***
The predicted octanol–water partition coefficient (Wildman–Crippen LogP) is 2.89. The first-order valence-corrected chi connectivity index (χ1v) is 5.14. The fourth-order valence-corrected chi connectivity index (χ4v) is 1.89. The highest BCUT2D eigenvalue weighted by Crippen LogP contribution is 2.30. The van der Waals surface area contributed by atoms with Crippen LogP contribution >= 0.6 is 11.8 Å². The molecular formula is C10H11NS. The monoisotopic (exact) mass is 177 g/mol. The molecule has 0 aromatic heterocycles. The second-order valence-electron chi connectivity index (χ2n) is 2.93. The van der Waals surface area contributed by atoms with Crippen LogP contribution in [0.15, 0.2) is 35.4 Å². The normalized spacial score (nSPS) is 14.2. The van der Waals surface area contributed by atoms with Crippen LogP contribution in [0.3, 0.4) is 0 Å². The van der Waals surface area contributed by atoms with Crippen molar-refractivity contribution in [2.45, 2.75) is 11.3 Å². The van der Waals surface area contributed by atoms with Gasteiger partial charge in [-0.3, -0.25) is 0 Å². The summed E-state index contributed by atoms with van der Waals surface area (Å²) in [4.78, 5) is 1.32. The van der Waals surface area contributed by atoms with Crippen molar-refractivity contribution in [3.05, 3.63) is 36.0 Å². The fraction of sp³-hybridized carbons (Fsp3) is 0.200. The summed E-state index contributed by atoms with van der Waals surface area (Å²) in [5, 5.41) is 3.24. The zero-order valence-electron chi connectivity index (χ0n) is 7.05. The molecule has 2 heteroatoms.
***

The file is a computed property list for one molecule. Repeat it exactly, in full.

The predicted octanol–water partition coefficient (Wildman–Crippen LogP) is 2.89. The first-order valence-corrected chi connectivity index (χ1v) is 5.14. The fourth-order valence-corrected chi connectivity index (χ4v) is 1.89. The highest BCUT2D eigenvalue weighted by Crippen LogP contribution is 2.30. The van der Waals surface area contributed by atoms with Crippen LogP contribution >= 0.6 is 11.8 Å². The molecular formula is C10H11NS. The monoisotopic (exact) mass is 177 g/mol. The molecule has 0 aromatic heterocycles. The second-order valence-electron chi connectivity index (χ2n) is 2.93. The van der Waals surface area contributed by atoms with Crippen LogP contribution in [0.15, 0.2) is 35.4 Å². The normalized spacial score (nSPS) is 14.2. The van der Waals surface area contributed by atoms with Crippen LogP contribution in [0.3, 0.4) is 0 Å². The van der Waals surface area contributed by atoms with Crippen molar-refractivity contribution in [2.45, 2.75) is 11.3 Å². The van der Waals surface area contributed by atoms with Gasteiger partial charge in [-0.3, -0.25) is 0 Å². The summed E-state index contributed by atoms with van der Waals surface area (Å²) in [4.78, 5) is 1.32. The van der Waals surface area contributed by atoms with Crippen molar-refractivity contribution in [3.05, 3.63) is 36.0 Å². The fraction of sp³-hybridized carbons (Fsp3) is 0.200. The summed E-state index contributed by atoms with van der Waals surface area (Å²) in [5, 5.41) is 3.24. The zero-order valence-electron chi connectivity index (χ0n) is 7.05. The molecule has 2 heteroatoms.